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Opinion How to end the war in Ukraine

Gas pipelines at the Gazprom PJSC Chayandinskoye oil, gas and condensate facility near Lensk, Russia, on Oct. 11, 2021. (Andrey Rudakov/Bloomberg News)
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Regarding the June 15 news article “Russia’s fuel export revenue soared in 100 days since invasion, report says”:

The current policy of sending weapons to Ukraine while continuing to fund the Russian forces through the purchase of oil and gas allows the Ukrainians to continue the war, but not end it. The problem with the Western sanctions is not that they are not tough enough, but that they are not long enough.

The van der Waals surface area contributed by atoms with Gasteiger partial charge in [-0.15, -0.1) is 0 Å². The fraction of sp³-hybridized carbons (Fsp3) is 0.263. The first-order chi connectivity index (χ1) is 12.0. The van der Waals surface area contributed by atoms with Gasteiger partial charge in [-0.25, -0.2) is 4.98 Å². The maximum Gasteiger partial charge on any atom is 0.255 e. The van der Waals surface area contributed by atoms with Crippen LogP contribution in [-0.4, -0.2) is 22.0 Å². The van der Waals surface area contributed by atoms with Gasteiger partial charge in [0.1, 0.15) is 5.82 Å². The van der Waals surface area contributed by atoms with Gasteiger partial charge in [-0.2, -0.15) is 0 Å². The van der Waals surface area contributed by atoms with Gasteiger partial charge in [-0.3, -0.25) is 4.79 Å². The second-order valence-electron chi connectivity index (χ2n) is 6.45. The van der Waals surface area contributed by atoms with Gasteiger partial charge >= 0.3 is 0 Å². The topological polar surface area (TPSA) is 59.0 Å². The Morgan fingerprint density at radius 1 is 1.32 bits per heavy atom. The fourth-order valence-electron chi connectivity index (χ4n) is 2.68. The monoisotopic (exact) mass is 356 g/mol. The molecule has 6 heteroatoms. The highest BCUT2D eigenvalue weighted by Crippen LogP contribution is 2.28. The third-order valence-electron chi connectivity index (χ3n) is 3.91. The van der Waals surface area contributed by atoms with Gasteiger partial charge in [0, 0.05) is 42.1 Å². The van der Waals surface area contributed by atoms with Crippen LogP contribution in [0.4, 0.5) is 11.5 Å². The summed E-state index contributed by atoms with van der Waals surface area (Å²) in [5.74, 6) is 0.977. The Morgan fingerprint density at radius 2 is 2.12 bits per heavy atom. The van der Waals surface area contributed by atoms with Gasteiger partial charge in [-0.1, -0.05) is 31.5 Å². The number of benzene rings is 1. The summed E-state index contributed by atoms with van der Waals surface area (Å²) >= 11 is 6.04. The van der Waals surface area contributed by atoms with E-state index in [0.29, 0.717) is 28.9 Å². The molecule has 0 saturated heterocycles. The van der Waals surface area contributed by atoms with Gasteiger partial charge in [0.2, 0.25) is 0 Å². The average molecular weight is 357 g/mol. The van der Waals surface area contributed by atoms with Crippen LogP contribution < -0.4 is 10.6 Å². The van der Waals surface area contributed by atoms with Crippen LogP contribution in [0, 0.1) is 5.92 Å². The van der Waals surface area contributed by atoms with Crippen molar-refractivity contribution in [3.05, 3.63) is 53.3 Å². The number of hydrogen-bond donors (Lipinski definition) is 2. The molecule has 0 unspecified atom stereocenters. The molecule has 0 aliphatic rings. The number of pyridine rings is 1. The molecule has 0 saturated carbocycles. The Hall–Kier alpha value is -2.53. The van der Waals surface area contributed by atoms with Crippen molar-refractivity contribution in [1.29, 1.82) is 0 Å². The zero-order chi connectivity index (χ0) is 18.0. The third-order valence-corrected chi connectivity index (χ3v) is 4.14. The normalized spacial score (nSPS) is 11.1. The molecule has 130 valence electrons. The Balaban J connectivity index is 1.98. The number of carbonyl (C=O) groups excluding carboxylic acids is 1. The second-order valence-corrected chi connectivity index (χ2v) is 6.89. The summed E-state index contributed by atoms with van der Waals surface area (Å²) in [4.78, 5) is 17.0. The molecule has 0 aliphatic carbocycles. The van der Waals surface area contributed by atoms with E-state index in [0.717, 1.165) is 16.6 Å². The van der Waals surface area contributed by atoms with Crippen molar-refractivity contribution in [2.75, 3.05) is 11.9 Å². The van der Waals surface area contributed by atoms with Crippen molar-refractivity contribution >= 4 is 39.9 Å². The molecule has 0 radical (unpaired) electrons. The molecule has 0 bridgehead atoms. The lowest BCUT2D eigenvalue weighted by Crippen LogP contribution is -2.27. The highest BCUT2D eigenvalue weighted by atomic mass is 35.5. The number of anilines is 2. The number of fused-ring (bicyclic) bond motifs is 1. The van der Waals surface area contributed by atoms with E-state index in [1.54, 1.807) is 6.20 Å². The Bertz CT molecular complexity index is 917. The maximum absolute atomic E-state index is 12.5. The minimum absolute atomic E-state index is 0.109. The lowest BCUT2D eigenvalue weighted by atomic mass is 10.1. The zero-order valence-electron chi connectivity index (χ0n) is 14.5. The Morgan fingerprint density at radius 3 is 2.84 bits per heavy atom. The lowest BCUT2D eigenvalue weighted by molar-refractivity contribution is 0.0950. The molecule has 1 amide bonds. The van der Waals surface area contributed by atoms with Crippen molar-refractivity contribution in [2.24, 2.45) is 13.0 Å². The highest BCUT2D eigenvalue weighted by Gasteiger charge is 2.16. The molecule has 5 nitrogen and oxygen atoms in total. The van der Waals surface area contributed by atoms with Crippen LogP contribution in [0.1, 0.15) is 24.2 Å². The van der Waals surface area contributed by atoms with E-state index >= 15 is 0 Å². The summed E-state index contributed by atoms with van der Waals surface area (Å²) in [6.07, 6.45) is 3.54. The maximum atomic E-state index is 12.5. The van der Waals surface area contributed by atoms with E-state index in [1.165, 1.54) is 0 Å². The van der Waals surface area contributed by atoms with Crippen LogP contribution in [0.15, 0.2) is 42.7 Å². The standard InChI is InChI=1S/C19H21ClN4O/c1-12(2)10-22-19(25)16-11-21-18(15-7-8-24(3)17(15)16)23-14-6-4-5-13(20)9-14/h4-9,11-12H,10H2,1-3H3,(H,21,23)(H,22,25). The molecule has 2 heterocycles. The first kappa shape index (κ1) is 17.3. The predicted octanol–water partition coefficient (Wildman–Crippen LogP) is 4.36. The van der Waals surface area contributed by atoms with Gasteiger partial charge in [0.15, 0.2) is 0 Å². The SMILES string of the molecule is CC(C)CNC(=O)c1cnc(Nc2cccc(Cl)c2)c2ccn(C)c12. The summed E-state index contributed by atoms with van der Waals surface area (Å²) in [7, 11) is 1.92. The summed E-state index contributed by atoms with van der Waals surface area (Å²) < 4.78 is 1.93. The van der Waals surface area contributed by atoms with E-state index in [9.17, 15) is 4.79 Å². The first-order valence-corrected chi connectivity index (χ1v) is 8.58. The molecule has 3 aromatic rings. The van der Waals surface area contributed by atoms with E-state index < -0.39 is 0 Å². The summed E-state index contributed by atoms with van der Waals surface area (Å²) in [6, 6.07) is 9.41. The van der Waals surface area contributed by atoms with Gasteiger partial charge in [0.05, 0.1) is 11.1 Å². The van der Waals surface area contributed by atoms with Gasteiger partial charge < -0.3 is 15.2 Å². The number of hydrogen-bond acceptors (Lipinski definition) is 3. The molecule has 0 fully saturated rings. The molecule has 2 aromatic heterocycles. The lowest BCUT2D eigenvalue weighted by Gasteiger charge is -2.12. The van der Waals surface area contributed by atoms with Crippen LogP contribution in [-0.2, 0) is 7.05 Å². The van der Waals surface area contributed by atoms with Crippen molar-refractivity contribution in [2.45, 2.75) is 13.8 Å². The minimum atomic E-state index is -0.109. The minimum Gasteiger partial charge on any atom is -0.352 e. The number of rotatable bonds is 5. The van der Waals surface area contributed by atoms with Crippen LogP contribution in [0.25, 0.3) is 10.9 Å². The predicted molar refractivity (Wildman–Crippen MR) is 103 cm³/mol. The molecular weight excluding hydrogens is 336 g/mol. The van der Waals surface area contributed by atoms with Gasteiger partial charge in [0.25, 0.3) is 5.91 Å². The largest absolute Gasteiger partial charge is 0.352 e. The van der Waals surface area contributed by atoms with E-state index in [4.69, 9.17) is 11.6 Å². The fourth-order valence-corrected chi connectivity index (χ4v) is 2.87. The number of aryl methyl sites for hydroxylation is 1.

The Russians’ biggest fear is a long-term lowering of the price of Russian oil. The biggest threat to the price of Russian oil is Western energy production. Oil companies, which lost billions of dollars during the coronavirus pandemic, are reluctant to increase production to make up for lost Russian oil, because they believe that as soon as the fighting stops, we will press the reset button and go back to business as usual. Russian President Vladimir Putin is not worried for the same reason.

The way to make Mr. Putin fear the sanctions is to guarantee that the sanctions will be long-term. The free world must agree to impose large tariffs on Russian oil and gas and include these in a treaty. This treaty must specify a long period of time (at least 10 years). This type of agreement would give energy producers (oil, gas and clean energy producers) an incentive to increase production. The threat of this type of long-term agreement would hopefully spur Russia to end the war. If not, then the agreement itself would be devastating to the Russian economy.

Steven Bowers, Herndon

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